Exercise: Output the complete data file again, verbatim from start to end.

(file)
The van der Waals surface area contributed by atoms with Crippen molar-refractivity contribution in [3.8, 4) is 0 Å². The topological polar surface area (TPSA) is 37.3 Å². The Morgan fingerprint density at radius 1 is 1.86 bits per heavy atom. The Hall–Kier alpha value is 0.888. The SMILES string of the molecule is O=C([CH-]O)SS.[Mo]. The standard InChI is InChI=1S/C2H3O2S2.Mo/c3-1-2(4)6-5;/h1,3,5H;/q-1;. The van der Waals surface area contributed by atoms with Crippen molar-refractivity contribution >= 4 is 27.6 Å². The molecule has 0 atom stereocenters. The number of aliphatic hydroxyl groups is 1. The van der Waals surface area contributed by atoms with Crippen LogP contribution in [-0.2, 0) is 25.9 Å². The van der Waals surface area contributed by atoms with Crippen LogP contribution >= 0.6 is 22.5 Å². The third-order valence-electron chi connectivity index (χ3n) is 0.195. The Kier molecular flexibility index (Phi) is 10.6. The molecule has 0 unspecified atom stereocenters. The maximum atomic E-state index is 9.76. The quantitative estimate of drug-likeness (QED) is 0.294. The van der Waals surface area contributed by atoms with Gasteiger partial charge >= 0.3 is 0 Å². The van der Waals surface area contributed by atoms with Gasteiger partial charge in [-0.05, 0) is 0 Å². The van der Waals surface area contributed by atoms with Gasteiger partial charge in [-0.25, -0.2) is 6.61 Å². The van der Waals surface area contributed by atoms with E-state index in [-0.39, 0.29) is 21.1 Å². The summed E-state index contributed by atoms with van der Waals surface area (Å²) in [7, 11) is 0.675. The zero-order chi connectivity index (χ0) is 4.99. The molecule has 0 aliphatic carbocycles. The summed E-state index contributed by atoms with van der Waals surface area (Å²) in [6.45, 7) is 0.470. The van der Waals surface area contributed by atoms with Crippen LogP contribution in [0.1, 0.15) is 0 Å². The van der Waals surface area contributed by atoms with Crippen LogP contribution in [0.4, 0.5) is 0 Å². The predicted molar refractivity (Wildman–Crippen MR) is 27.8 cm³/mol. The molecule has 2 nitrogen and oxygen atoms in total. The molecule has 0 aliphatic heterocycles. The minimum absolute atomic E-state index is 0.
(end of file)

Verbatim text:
The van der Waals surface area contributed by atoms with Crippen molar-refractivity contribution in [3.8, 4) is 0 Å². The topological polar surface area (TPSA) is 37.3 Å². The Morgan fingerprint density at radius 1 is 1.86 bits per heavy atom. The Hall–Kier alpha value is 0.888. The SMILES string of the molecule is O=C([CH-]O)SS.[Mo]. The standard InChI is InChI=1S/C2H3O2S2.Mo/c3-1-2(4)6-5;/h1,3,5H;/q-1;. The van der Waals surface area contributed by atoms with Crippen molar-refractivity contribution >= 4 is 27.6 Å². The molecule has 0 atom stereocenters. The number of aliphatic hydroxyl groups is 1. The van der Waals surface area contributed by atoms with Crippen LogP contribution in [-0.2, 0) is 25.9 Å². The van der Waals surface area contributed by atoms with Crippen LogP contribution >= 0.6 is 22.5 Å². The third-order valence-electron chi connectivity index (χ3n) is 0.195. The Kier molecular flexibility index (Phi) is 10.6. The molecule has 0 unspecified atom stereocenters. The maximum atomic E-state index is 9.76. The quantitative estimate of drug-likeness (QED) is 0.294. The van der Waals surface area contributed by atoms with Gasteiger partial charge >= 0.3 is 0 Å². The van der Waals surface area contributed by atoms with Gasteiger partial charge in [-0.05, 0) is 0 Å². The van der Waals surface area contributed by atoms with Gasteiger partial charge in [-0.25, -0.2) is 6.61 Å². The van der Waals surface area contributed by atoms with E-state index in [-0.39, 0.29) is 21.1 Å². The summed E-state index contributed by atoms with van der Waals surface area (Å²) in [7, 11) is 0.675. The zero-order chi connectivity index (χ0) is 4.99. The molecule has 0 aliphatic carbocycles. The summed E-state index contributed by atoms with van der Waals surface area (Å²) in [6.45, 7) is 0.470. The van der Waals surface area contributed by atoms with Crippen LogP contribution in [0.1, 0.15) is 0 Å². The van der Waals surface area contributed by atoms with Crippen LogP contribution in [0.4, 0.5) is 0 Å². The predicted molar refractivity (Wildman–Crippen MR) is 27.8 cm³/mol. The molecule has 2 nitrogen and oxygen atoms in total. The molecule has 0 aliphatic heterocycles. The minimum absolute atomic E-state index is 0.